In the meantime, a hotel company (St Helena Hotel Development Limited – SHHDL) has been established to take the project forward. Initially this company will be wholly Government-owned until plans are finalised, at which point shares will be issued to investment partners. Options for the sale of further shares will be considered later in the project. At the same time, the hotel company is seeking initial expressions of interest from suitable contractors for a design and build contract for the hotel. This has been advertised both locally and internationally to provide us with a good field of potential contractors for this work.
SHG and ESH have taken these steps to help secure a hotel for St Helena to augment the existing accommodation offering. This is an ambitious project to achieve in a relatively tight timeframe, but it is absolutely vital when the Airport opens that there is sufficient, good quality accommodation available to cater for weekly arrivals.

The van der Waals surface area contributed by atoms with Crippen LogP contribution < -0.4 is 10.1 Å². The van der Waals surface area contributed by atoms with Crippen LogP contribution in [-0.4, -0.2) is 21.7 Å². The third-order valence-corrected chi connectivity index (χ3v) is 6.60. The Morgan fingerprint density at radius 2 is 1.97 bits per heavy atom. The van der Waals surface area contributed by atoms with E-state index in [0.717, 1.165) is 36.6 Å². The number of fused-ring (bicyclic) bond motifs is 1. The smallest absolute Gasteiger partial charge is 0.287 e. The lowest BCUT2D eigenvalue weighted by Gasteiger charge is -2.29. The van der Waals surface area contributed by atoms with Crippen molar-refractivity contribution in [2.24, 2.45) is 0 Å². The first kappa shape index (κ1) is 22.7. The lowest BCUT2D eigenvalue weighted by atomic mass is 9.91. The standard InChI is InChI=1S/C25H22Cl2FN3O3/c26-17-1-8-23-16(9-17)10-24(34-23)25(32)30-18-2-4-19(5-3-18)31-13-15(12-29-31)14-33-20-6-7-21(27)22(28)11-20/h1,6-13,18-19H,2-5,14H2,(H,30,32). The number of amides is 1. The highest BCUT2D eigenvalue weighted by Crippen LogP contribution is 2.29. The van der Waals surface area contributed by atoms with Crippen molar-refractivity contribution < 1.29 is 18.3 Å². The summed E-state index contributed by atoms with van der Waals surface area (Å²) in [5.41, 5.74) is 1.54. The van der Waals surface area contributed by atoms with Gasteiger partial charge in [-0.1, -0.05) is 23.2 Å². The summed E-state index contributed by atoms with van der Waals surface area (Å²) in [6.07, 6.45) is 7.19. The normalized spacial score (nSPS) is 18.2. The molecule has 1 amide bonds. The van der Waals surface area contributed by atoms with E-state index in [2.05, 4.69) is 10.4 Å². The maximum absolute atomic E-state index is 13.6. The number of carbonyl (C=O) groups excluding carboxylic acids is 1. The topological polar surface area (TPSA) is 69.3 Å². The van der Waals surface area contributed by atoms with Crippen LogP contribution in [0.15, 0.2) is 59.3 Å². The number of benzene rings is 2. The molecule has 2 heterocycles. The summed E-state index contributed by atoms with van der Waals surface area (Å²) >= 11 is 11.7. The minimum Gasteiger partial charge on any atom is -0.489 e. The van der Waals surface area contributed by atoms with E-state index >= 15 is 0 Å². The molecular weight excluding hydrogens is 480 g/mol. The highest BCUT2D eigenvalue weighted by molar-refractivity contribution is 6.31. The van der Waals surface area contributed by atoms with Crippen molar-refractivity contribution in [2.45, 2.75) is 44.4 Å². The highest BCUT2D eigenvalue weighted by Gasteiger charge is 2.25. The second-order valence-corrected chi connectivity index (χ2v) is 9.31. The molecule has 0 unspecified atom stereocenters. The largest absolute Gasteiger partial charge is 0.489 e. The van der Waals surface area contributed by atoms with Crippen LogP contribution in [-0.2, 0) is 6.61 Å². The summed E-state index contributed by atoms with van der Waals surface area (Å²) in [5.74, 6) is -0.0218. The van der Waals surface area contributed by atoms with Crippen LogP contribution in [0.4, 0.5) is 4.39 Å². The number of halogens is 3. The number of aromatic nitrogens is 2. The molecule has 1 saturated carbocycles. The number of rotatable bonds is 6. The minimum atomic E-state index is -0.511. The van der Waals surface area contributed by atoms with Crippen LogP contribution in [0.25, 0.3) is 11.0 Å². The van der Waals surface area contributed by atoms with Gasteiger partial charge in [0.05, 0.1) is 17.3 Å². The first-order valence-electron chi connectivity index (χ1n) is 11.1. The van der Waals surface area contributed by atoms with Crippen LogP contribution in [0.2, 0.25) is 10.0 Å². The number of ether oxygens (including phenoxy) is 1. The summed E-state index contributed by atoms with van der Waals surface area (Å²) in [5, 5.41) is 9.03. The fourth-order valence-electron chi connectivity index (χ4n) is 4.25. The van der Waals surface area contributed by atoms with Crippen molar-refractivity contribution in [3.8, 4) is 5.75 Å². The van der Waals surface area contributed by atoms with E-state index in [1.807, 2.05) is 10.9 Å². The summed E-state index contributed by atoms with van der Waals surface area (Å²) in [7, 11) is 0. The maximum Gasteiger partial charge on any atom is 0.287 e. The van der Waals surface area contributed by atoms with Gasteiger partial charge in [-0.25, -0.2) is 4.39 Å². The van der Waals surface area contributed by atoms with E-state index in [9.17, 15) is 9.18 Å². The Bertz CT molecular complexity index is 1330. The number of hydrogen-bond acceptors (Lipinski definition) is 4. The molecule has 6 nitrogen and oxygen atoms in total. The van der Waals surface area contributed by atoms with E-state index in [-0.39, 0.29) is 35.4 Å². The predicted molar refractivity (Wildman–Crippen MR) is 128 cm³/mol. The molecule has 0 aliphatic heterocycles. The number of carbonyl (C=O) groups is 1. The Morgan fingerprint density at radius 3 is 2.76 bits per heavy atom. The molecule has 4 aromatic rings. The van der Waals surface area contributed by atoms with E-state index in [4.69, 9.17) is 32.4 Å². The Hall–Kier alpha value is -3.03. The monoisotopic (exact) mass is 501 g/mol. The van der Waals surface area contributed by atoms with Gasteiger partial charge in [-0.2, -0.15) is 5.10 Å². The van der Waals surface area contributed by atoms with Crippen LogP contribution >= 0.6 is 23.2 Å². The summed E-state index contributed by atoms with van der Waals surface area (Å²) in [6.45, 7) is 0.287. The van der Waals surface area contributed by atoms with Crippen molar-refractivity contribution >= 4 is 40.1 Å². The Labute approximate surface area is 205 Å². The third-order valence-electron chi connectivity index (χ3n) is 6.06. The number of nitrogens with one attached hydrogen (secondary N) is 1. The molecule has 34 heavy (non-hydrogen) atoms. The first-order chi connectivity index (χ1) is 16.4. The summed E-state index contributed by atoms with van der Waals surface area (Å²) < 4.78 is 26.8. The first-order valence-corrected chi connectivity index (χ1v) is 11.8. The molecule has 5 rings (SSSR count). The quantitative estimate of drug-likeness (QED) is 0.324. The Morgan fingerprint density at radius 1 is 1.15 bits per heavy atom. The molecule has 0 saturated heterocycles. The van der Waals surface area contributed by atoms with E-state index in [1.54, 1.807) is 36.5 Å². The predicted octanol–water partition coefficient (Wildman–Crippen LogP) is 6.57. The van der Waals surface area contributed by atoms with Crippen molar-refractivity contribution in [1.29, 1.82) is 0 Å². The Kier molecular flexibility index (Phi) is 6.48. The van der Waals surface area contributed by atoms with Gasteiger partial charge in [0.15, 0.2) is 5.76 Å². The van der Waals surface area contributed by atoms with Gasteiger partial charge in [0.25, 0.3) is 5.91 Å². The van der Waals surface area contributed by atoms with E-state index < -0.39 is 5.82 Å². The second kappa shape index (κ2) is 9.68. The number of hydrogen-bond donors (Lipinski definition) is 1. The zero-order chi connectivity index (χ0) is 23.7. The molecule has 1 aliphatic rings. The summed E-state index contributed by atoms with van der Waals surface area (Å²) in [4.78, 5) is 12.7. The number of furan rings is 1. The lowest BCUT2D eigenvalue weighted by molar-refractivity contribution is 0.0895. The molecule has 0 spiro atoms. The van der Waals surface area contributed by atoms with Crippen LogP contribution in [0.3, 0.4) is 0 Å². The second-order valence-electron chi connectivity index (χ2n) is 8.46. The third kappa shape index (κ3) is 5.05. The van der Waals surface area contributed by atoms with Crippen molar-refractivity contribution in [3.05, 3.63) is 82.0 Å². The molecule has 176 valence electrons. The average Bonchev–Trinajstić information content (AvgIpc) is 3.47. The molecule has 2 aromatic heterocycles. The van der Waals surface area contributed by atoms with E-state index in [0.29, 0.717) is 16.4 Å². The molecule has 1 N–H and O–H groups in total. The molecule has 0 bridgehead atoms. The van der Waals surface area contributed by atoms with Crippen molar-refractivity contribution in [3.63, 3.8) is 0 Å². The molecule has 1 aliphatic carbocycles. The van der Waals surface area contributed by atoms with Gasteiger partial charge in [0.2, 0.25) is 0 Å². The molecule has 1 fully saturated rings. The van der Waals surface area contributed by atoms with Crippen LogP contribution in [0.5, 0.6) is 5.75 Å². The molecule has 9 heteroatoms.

In parallel with this, Enterprise St Helena is developing new business support schemes to be announced soon, targeted at local accommodation and hospitality businesses. The idea is to provide tailored packages of support to businesses, including business advice and financing, with a view to increasing local accommodation stock by the end of 2015. Existing and new local accommodation and hospitality businesses will be offered targeted support – to improve the current offering both in terms of quality and quantity.
Susan O’Bey of Enterprise St Helena said:
“This is a crucial project which aims to ensure that the huge investment in the Airport will be maximised. The hotel, which we hope could eventually be locally owned, will go some way towards assuring potential airlines and tour operators, acting as a catalyst for other tourism development on St Helena.”
Councillor Lawson Henry commented:
“It is clear that St Helena has huge potential once our Airport becomes operational, but ours is still an untested market and we have not yet attracted outside hotel investment. This initiative, by both SHG and ESH, will go some way in providing confidence to the market and potential airline services and operators.